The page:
|Publication number||US6547280 B1|
|Application number||US 09/439,415|
|Publication date||Apr 15, 2003|
|Filing date||Nov 11, 1999|
|Priority date||Nov 21, 1998|
|Also published as||DE69905388D1, DE69905388T2, EP1131570A1, EP1131570B1, WO2000031434A1|
|Publication number||09439415, 439415, US 6547280 B1, US 6547280B1, US-B1-6547280, US6547280 B1, US6547280B1|
|Original Assignee||Cellbond Limited|
|Export Citation||BiBTeX, EndNote, RefMan|
|Patent Citations (20), Referenced by (61), Classifications (9), Legal Events (6)|
|External Links: USPTO, USPTO Assignment, Espacenet|
The invention relates to sacrificial energy-absorbing structures constructed and intended to deform permanently in absorbing energy. Such structures find use in crash protection for automobiles and other vehicles to protect the occupants of the vehicles or other road users.
It is known to provide such deformable structures in the form of an array of honeycomb-shaped cells, the walls of which are made from a material such as metal foil, and which array is progressively crushed to absorb kinetic energy, e.g. in an automobile accident. Such honeycomb structures are effective as crash protection for automobiles and the like but are difficult and thus expensive to make. Therefore, such structures are unlikely to be widely adopted in cheaper motor vehicles. One such structure is described in WO98/06553 (Cellbond Composites Ltd and Bayerishe Motoren Werke AG).
A structure is described in GB 1 225 681 as a core material for a lightweight structure. The structure is intended to have a maximum strength for lowest cost, and there is no mention of energy absorption. Indeed, the drawings show sidewalls that are too close to perpendicular to the plane of the sheet for good energy absorption by plastic deformation. Another prior art document, GB 1 305 489, describes a packaging material for use in containers to prevent breakage. That document describes the use of microcellular expanded polystyrene. Such a material would be far too soft to absorb any significant amount of energy in a vehicle crash, and hence would not avoid injury. A further document, GB 1 420 929, describes a “cuspated” sheet material that is said to be suitable for a variety of uses. The material has narrow “cusps” and the sidewalls of the “cusps” are too close to the direction perpendicular to the sheet to plastically deform properly to absorb impact.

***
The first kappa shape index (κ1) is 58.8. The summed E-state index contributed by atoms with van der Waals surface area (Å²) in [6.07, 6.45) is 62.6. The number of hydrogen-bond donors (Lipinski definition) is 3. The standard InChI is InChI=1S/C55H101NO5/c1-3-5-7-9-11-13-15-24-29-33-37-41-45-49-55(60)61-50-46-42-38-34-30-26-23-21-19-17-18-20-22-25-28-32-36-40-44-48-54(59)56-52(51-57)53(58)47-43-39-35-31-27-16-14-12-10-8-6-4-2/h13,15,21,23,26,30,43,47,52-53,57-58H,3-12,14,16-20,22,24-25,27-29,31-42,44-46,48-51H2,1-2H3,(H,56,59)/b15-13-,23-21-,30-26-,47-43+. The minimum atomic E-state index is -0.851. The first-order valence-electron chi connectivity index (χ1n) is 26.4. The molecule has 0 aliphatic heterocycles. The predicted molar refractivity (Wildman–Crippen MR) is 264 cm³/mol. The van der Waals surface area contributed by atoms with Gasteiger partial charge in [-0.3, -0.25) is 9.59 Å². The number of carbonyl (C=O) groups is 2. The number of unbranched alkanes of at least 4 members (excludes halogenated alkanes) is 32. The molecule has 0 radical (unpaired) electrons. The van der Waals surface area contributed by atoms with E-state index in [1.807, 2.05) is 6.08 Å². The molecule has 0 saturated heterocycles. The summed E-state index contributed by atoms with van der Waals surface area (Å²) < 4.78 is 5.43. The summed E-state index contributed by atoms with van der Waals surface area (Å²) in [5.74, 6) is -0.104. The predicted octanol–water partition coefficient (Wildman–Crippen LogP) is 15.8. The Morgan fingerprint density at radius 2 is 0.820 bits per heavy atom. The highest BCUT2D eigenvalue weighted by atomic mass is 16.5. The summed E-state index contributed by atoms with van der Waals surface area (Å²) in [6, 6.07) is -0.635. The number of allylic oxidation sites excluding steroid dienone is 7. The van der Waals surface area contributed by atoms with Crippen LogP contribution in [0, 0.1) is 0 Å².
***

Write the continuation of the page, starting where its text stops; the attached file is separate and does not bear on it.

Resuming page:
According to the invention there is provided an energy-absorbing vehicle component for reducing the risk of injuries, wherein the component comprises a sheet extending substantially in a median plane and formed to have a pattern of alternating front and rear projections in front of and behind the median plane. The projections are arranged to alternate in two directions in the median plane. The sheet is at an angle of 25 to 60 degrees from the median plane of the sheet at the position of maximum steepness on the line between a front projection and an adjacent rear projection. The component absorbs impact by plastic deformation of the sheet such that the curve of stress normal to the median plane to deform the sheet against the deformation exhibits a plateau at a predetermined level.
The angle is shown as θ on FIG. 2. The maximum steepness preferably occurs midway between the adjacent front and rear projections. Indeed, the sheet is preferably smooth from one front peak to an adjacent rear peak.
It is not necessary that the median plane be flat. Rather, it is the notional plane that locally represents the position of the sheet with the projections smoothed out. If in addition to the projections the component is macroscopically curved over its surface, for example to fit the interior of a motor vehicle, then the median plane will not be flat over the whole surface. The projections extend in front of and behind this notional median plane.
The pattern of projections need not have the same number of front projection adjacent to every rear projection, nor must the front and rear projections necessarily have the same shape. Indeed, it is possible that the front or rear projections are joined together in groups; this can occur if only front projections are formed in a flat sheet. The portion of the sheet that is unformed then constitutes linked rear projections behind the notional median plane.